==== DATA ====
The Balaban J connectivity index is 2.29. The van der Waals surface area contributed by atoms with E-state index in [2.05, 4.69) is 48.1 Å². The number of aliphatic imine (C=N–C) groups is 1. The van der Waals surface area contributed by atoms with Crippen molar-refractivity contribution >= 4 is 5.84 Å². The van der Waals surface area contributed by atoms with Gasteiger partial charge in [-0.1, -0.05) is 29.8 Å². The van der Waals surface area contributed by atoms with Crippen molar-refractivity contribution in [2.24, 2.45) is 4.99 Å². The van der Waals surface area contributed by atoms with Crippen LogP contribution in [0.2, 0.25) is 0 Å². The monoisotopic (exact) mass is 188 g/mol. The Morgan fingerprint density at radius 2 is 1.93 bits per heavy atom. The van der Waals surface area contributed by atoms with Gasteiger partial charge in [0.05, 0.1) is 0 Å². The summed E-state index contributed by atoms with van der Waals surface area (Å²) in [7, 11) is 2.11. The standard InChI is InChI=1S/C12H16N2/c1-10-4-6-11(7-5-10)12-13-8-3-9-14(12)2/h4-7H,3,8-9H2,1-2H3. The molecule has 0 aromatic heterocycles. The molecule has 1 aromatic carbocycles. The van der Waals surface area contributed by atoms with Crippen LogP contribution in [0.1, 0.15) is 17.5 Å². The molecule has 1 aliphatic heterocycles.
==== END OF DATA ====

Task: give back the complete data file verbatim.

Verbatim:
The Balaban J connectivity index is 2.29. The van der Waals surface area contributed by atoms with E-state index in [2.05, 4.69) is 48.1 Å². The number of aliphatic imine (C=N–C) groups is 1. The van der Waals surface area contributed by atoms with Crippen molar-refractivity contribution >= 4 is 5.84 Å². The van der Waals surface area contributed by atoms with Gasteiger partial charge in [-0.1, -0.05) is 29.8 Å². The van der Waals surface area contributed by atoms with Crippen molar-refractivity contribution in [2.24, 2.45) is 4.99 Å². The van der Waals surface area contributed by atoms with Crippen LogP contribution in [0.2, 0.25) is 0 Å². The monoisotopic (exact) mass is 188 g/mol. The Morgan fingerprint density at radius 2 is 1.93 bits per heavy atom. The van der Waals surface area contributed by atoms with Gasteiger partial charge in [0.05, 0.1) is 0 Å². The summed E-state index contributed by atoms with van der Waals surface area (Å²) in [7, 11) is 2.11. The standard InChI is InChI=1S/C12H16N2/c1-10-4-6-11(7-5-10)12-13-8-3-9-14(12)2/h4-7H,3,8-9H2,1-2H3. The molecule has 0 aromatic heterocycles. The molecule has 1 aromatic carbocycles. The van der Waals surface area contributed by atoms with Crippen LogP contribution in [0.1, 0.15) is 17.5 Å². The molecule has 1 aliphatic heterocycles.